Local News: Mississippi Presbyterian Cursillo #8 is scheduled for the weekend of October 27-30 at Camp Wesley Pines in Gallman, MS (about 45 minutes south of Jackson). Staff who will be working the weekend are required to attend training, which will take place on September 9-10. To learn more about this ministry, sponsored by the Presbytery of Mississippi (PCUSA), visit the MPC web site.
Today we’re exploring one of Jesus’ miracles that is recorded in the gospel of Matthew, chapter 14, verses 22 through 23. This story takes place right after the death of John the Baptist and the miracle of the feeding of the 5,000. We’ll draw several insights from a sermon preached by Rev. Lane Townsend of Toomsuba Presbyterian Church (Presbytery of Mississippi).
1. Jesus Sent the Disciples into the Storm
“Jesus was both God and man,” Townsend said. “He was tired and needed refreshment, a time to recharge emotionally and spiritually. After Jesus fed the multitude, he sent them away.” In order to have some time alone to pray, Jesus had the disciples go in the boat ahead of him. In the Greek, Townsend said, the word is “constrained”, which literally means Jesus forced the disciples to go away.
Commenting on this story, Alfred Edershine, a Jewish Christian historian said it’s common for sudden storms to pop up on the Sea of Galilea without warning. This is precisely what happens to the disciples as they’re trying to get to the other side.
“As the storm rages, think of what the disciples must have been feeling,” Townsend said. “There were no radio reports or radars back then. They had no way of knowing the storm was coming. They couldn’t radio coast guard. The text says they spent hours fighting the storm, but to no avail.”
The text says they were “many stadia” from shore, which Townsend believes likely meant three to four miles. “They couldn’t just hop in the water and swim to shore if the boat were to sink,” he said. “They weren’t a stone’s throw from shore.”
It’s easy to gloss over the terror that the disciples must’ve been feeling at this time, not knowing, as we do, the ultimate outcome of the story. “Imagine the darkness out there on the ocean,” Townsend said. “Remember how dark it was after Hurricane Katrina and electricity was out for so long? As the storm is raging, there are probably no stars out and there is no moon shining. With the storm raging, they probably couldn’t keep a lantern lit either.”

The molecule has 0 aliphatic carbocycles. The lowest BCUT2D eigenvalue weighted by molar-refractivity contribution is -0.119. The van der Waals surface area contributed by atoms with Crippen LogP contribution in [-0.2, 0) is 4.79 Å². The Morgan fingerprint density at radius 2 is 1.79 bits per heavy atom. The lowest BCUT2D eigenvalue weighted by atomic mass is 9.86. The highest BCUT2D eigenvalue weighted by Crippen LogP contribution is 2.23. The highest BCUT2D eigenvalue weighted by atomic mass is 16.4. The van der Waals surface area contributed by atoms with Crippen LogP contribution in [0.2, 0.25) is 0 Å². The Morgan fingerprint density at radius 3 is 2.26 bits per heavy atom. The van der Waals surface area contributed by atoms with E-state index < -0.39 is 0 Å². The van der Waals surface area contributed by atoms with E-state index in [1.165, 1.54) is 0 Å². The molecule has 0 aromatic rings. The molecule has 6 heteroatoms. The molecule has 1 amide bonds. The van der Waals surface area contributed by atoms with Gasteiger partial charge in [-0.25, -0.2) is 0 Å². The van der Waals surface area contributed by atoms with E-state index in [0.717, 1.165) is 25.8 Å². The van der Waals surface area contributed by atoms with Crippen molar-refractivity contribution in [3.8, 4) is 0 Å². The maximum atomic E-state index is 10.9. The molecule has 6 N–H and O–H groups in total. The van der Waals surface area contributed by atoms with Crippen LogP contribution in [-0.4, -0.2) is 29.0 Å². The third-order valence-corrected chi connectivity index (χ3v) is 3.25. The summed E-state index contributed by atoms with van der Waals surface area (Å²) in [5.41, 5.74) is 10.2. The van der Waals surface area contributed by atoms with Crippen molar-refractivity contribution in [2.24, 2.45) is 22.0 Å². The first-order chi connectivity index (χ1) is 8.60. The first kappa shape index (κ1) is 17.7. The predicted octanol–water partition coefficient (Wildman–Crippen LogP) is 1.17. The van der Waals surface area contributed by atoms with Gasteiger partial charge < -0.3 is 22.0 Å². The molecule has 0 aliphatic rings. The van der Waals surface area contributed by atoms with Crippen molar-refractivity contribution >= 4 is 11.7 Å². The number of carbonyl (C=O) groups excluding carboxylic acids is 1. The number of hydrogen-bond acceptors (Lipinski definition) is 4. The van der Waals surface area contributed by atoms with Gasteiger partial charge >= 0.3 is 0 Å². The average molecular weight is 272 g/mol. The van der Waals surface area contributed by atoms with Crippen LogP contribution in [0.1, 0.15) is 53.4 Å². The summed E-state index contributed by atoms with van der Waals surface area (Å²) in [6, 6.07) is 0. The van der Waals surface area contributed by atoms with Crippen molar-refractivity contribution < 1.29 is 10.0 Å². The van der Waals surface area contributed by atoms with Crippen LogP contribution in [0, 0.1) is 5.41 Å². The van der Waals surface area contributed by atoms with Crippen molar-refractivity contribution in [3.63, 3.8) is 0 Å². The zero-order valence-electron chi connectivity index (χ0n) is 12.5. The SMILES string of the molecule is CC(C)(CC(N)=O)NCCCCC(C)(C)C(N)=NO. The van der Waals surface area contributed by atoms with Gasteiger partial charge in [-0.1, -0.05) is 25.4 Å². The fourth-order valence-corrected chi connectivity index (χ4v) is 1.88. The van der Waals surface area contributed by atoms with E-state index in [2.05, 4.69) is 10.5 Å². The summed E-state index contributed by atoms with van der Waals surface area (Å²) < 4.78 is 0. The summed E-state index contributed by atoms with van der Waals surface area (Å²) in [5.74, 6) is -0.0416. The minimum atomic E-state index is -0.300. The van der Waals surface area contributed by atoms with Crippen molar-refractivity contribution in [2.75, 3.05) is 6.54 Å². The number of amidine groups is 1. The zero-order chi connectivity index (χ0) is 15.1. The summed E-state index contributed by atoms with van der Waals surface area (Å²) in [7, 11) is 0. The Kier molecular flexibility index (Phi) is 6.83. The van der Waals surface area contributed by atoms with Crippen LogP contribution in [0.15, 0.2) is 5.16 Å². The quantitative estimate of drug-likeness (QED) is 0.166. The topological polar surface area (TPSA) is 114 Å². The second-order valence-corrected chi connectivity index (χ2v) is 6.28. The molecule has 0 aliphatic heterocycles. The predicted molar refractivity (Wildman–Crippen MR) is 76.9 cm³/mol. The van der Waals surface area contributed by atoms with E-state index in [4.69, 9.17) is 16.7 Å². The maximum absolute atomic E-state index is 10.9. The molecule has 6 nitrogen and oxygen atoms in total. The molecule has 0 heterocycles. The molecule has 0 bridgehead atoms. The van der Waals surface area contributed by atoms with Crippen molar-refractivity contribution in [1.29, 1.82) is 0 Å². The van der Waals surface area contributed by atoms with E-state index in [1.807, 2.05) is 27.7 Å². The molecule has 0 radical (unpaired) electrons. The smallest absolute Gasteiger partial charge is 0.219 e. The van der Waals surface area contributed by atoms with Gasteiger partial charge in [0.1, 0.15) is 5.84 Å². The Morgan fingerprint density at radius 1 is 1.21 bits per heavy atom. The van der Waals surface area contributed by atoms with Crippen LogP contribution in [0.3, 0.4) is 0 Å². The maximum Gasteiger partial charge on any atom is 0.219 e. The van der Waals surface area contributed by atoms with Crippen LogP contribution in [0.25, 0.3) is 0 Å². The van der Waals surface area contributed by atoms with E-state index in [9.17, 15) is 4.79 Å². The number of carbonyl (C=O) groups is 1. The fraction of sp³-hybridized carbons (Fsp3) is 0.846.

The most important thing to keep in mind, Townsend said, is the fact that as the disciples were in the middle of the storm, they were in the center of God’s will:
“Remember Jesus had forced them, ‘constrained’ them to get in the boat and go ahead of him, although he knew the storm would happen,” he said. “Sometimes we think that if we’re in the will of God, we’ll be healthy, have money, be able to pay our bills, have no family problems, etc … But sometimes being in God’s will is a fearful, dark and lonely place. The disciples were in the storm because Jesus put them there. Being a Christian doesn’t mean you won’t have problems, pain, grief and disappointment. As a Christian, you’re often in storms by God’s own appointment.”
2. Jesus Saw and Sought the Disciples in the Storm
The text says Jesus saw the disciples struggling in the storm. Given his distance from them, Townsend said this may not have been humanly possible, and might have been supernatural.
“This is a wonderful picture of what Jesus does for us today,” he said. “As the disciples struggled, Jesus was interceding for them on that mountain. God looks down from Heaven and sees you in the middle of that trial that’s overwhelming you. This is a picture of God’s care for us today.”
It’s important to note, Townsend said, that Jesus didn’t come to the disciples when they wanted him—chances are they’d wanted him to arrive much sooner. “We often want God to fix our problems immediately, but sometimes God doesn’t do that,” he said. “God leaves us in our storms for a time so that we can learn from it. The disciples suffered a while, but they learned from this trial. You never know what kind of faith you have until it’s tested.”
Not only was Jesus’ timing unexpected, but the way in which he came was also unexpected—they don’t expect him to come walking on water, and so their first assumption is that they had seen a ghost. “Sometimes when Jesus is coming to deliver us, we don’t recognize him,” Townsend said. “To us, things are just getting worse, but it is Jesus coming and we don’t recognize it. When things look the most bleak, maybe that’s when God is going to turn things around.”
Is there any theological significance to Jesus’ walking on water? Townsend believes there is:
“He could’ve made the storm stop on the bank. He could’ve done a lot of things besides walking on water. Remember that the waves were what was about to kill the disciples. By walking on the water, Jesus is showing his power over what was about to destroy them. He walks on top of the waves. Whatever it is that has us down, Jesus is on top of it. It’s under him.”
3. Jesus Shares the Storm with his Disciples and Saved them from it
“We often use the phrase, ‘You’re in the same boat I’m in,’ or ‘I’m in the same boat as you,’ meaning that we’re going through the same problem,” Townsend said. “Jesus entered into what they were experiencing.”
In the end, this miracle reassured the disciples that Jesus is God—the text says they worshipped him. “Does Jesus do miracles to satisfy curiosity or to entertain?” Townsend asked. “No, the miracles were to attest to who he is: God in human flesh. Just as the disciples rightly responded by worshipping Jesus, our response to God’s miracles in our lives should be greater faith. When God delivers us, that should be an occasion for us to worship him.”